Millennium Post

Unity and tolerance

On Sardar Patel’s birth anniversary, Prime Minister Narendra Modi invoked the legacy of the legendary freedom fighter’s work to promote national integration. There is a clearly a firm divide between Modi the statesman and Modi the politician. Donning the hat of a statesman, Modi said, “Irrespective of our feelings and ideology to any inspiration or system from Kashmir to Kanyakumari, and Atak to Cuttack, if your goal is to take Mother India to new heights in the world, then the first conditions for that are unity, peace, and harmony.” However, on the rough political terrain of Bihar, where his party is involved in a tight contest with the Grand Alliance, there is little doubt that Modi has invoked those differing feelings and ideologies time and again to secure votes. One does suppose that different roles require different modes of presentation. Nonetheless, the Prime Minister’s call for national integration and harmony comes against the backdrop of protests by artists, writers, and scientists over alleged “rising intolerance” after the Dadri lynching and the vitiated political discourse around beef, among other incidents. Whether famous writers, artists, filmmakers, and scientists are motivated by a unilateral sense of disdain against the Modi government in returning their national awards, is a matter for another debate. What is germane to the current discussion is that on the very same day, both Reserve Bank of India Governor Raghuram Rajan and President Pranab Mukherjee made a very similar pleas for greater tolerance and acceptance.

For the third time in less than a month, President Mukherjee spoke out against rising intolerance, saying that India has thrived despite its diversity because of “assimilation and tolerance”. Mukherjee was addressing the Delhi High Court on its golden jubilee celebrations. The President first spoke of this issue on October 7, when he urged India not to allow the core values of our civilisation to wither away. Less than two weeks later, he expressed “apprehension on whether tolerance and acceptance of dissent are on the wane”. On the same day, however, the Sena ensured that a concert by celebrated Pakistani Ghazal singer Ghulam Ali was cancelled in Mumbai. “We cannot sit and enjoy music in Mumbai while soldiers are being martyred in Kashmir. There has to be some boycott,” said Aditya Thackeray, Sena chairperson and the son of party Chief Uddhav Thackeray. Such a statement, unfortunately, reflected not only a sense of misplaced patriotism but also a glaring lack of respect for the values of tolerance and plurality. It was a baffling position to take in the current scheme of things, considering the Ghazal maestro had recently performed in Prime Minister Narendra Modi’s constituency of Varanasi.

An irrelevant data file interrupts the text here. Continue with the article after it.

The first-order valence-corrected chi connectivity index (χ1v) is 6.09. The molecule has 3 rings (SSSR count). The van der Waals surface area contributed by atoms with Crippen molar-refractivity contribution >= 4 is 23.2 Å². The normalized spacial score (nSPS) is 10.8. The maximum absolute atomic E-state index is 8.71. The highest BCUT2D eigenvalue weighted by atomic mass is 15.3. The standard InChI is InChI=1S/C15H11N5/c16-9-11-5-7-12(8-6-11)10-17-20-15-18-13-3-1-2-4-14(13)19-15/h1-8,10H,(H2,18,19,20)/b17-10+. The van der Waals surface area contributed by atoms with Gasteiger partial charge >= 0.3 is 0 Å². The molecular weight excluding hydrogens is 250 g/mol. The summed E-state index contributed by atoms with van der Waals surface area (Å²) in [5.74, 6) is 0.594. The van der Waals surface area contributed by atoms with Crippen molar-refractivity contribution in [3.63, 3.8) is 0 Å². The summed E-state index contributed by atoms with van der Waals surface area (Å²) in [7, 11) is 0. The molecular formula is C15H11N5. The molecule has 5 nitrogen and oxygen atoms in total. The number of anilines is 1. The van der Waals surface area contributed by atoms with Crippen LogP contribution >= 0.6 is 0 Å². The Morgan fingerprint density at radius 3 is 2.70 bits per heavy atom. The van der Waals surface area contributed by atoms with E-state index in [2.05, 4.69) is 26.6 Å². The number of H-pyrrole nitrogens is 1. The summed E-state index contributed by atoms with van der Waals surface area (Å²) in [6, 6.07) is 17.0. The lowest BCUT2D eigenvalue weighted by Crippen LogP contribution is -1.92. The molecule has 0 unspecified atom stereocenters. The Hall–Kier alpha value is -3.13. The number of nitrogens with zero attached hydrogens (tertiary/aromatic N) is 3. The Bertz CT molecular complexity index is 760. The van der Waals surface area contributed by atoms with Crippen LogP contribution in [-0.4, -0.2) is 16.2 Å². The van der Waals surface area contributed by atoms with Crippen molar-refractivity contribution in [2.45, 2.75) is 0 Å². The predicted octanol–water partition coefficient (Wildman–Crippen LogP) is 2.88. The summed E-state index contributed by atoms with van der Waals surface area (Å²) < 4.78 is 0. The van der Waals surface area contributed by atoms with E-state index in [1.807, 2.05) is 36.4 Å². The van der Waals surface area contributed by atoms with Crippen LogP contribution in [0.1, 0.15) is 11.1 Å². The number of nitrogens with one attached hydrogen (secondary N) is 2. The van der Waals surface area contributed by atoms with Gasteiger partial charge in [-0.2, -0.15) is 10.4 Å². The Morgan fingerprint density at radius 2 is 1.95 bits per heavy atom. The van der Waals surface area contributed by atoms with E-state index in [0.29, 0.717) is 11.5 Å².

Meanwhile, addressing students at the convocation of the Indian Institute of Technology-Delhi, Raghuram Rajan said that protection should be given not to “specific ideas and traditions”, “but to the right to question and challenge” and the “right to behave differently as long as it does not hurt others seriously”. The rest of debate was a fascinating exposition about the importance of culture in the scientific method and its dialectic with progress, which is just not confined to economic development. Indeed, it was a powerful speech. When three leading public figures of the country, who have been vested with immense responsibility, speak on the need for greater tolerance for multiplicity of views, be it in the realm of culture, economics, or politics, the nation must stand up and take notice. Certainly, Sardar Patel would have asked for the same, if he were alive today. As a man, who strove hard and united India into a single political unit, despite the unimaginable diversity that inhabits this country, he would have wanted nothing else.
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